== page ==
Those opposing the contract said in their ad that the deal would offer no job security, more outsourcing, greater layoffs, unspecified changes in overtime and field trip rules, frozen pensions and reduced vacation.
Also, the "no" voters allege the specific local impact would be "no guarantee of future work at TULE (Tulsa maintenance and engineering center), plus 35 percent outsourcing of current work."
Hewitt disputed the accuracy of those charges and said that's why his group responded with an ad of its own.
Overall, American Airlines employs 7,000 in Tulsa, most at its maintenance base. The airline has said it may cut 2,100 mechanics locally, plus several hundred other workers. The airline also plans to close its repair facility in Fort Worth.
American Airlines has told Texas officials that it expects to lay off 40 cargo workers at Dallas-Fort Worth International Airport in late September.
In a letter to state officials, the airline linked the job losses to the company's attempt to cut spending as it restructures under bankruptcy protection.
"Regrettably, reducing our costs requires that we must make a number of tough decisions. Several of these very difficult decisions include a reduction in force," Michael J. Waldron, American's managing director of diversity and talent development, said in a letter to the Texas Workforce Commission.
Waldron said that 36 cargo agents and four coordinators would lose their jobs around Sept. 21.
The state agency released the letter Monday, the Associated Press reported.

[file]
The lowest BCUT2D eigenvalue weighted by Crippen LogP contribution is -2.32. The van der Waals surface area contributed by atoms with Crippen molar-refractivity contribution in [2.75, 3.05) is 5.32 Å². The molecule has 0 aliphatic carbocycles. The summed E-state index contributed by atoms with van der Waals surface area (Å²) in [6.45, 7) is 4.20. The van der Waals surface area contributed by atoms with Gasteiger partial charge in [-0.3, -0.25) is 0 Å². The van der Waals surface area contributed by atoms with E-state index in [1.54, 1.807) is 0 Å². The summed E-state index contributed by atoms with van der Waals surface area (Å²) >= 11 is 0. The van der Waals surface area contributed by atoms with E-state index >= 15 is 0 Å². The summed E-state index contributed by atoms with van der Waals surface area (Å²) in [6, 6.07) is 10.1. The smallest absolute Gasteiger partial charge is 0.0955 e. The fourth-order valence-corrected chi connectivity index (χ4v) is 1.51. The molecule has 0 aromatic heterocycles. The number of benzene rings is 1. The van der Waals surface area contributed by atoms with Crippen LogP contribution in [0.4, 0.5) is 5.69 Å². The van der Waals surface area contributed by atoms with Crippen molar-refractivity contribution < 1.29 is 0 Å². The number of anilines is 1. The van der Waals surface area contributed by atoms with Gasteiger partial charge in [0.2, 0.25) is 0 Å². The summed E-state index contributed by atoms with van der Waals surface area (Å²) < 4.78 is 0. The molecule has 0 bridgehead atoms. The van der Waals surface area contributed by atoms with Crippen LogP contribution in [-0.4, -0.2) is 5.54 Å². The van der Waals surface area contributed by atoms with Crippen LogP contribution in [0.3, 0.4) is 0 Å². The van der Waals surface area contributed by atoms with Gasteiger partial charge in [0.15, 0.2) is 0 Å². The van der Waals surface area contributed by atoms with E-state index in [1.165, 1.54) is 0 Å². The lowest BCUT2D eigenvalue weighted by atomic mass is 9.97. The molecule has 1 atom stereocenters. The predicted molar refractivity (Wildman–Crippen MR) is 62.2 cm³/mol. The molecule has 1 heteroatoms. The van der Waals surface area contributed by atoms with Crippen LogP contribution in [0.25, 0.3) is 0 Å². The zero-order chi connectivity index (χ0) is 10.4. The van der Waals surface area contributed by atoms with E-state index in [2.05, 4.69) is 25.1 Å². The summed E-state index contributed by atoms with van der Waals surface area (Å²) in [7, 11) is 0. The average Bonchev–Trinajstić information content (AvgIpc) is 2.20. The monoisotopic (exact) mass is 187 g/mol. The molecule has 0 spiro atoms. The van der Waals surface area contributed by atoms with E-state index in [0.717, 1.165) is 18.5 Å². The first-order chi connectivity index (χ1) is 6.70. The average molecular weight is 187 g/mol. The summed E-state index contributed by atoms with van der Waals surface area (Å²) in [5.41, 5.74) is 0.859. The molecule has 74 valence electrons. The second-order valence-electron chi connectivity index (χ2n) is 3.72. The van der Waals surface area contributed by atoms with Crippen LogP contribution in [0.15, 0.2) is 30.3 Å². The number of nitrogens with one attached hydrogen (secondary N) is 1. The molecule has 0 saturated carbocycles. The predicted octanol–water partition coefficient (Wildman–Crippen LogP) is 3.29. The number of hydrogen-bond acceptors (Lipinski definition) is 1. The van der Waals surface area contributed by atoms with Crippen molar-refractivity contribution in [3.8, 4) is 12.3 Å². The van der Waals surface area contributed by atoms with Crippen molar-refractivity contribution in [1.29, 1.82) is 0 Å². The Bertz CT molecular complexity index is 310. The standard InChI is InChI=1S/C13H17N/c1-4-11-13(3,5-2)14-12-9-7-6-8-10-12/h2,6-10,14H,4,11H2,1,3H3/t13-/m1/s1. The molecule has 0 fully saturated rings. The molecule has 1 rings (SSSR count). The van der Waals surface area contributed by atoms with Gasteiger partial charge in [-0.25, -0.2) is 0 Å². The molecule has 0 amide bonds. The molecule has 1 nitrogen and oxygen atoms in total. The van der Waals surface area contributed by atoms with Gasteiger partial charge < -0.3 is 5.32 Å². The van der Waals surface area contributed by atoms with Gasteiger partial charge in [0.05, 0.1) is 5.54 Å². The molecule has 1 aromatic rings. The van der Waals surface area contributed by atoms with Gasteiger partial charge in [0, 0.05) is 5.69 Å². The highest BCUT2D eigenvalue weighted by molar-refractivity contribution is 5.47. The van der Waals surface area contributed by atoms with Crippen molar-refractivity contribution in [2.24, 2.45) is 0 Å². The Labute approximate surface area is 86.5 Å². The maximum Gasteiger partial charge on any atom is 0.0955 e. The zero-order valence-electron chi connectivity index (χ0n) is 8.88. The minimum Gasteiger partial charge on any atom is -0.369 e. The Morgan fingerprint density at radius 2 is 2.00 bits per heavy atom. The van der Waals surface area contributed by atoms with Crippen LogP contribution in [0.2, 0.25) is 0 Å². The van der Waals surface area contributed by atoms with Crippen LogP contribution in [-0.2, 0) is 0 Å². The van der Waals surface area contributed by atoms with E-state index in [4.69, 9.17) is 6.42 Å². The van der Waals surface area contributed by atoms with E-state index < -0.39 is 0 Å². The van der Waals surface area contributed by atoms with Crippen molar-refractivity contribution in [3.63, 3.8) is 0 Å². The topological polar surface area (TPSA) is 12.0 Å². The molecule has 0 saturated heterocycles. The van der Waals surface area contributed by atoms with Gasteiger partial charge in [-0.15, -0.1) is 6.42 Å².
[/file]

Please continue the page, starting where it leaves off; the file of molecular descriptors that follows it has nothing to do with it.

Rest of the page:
AMR Corp. in bankruptcy
The company filed for bankruptcy on Nov. 29, 2011, after losing more than $10 billion in the past 10 years.
On Feb. 1, the company announced a plan to cut 13,000 jobs, including 2,100 Transport Workers Union jobs in Tulsa. Since then, the estimates have been reduced to 9,740 job cuts companywide.
US Airways is actively pursuing a merger with American Airlines. In April, US Airways CEO Doug Parker reached tentative contract agreements with American's Allied Pilots Association, Transport Workers Union and Association of Professional Flight Attendants. The tentative agreements would become effective with the merger of American and Tempe, Ariz.-based US Airways. A merger would result in layoffs of 450 TWU members in Tulsa and 4,900 mechanics, baggage handlers and other ground workers companywide.
American negotiators have reached contract agreements with five TWU work groups. TWU mechanics and stock clerks, the Allied Pilots Association and the flight attendants will conduct ratification votes on tentative contract agreements in the next three weeks.
The TWU and the pilots began voting July 23 week on new contracts with AMR. The TWU's tentative contract agreement includes 15 percent wage increases over six years, improved health-care coverage, market wage readjustment - based on industry compensation, after 36 months - and a provision to reopen full contract negotiations after four years. The company has not provided revised layoff numbers. The TWU voting will conclude at 11:59 p.m. CDT Tuesday.
On July 19, U.S. Bankruptcy Judge Sean H. Lane in New York approved AMR's request to extend its exclusive right to present a reorganization plan to the court until Dec. 28 and to extend until Feb. 28 of next year a deadline to solicit votes on that plan.
2,100: Most recent number of proposed job cuts in Tulsa
$75 million: Money AMR had spent through June on bankruptcy costs.
$10 billion: AMR's losses in the past 10 years.
$1.25 billion: The money AMR hopes to save in labor expenses on an annual basis.
Original Print Headline: American union still debating contract
John Stancavage 918-581-8314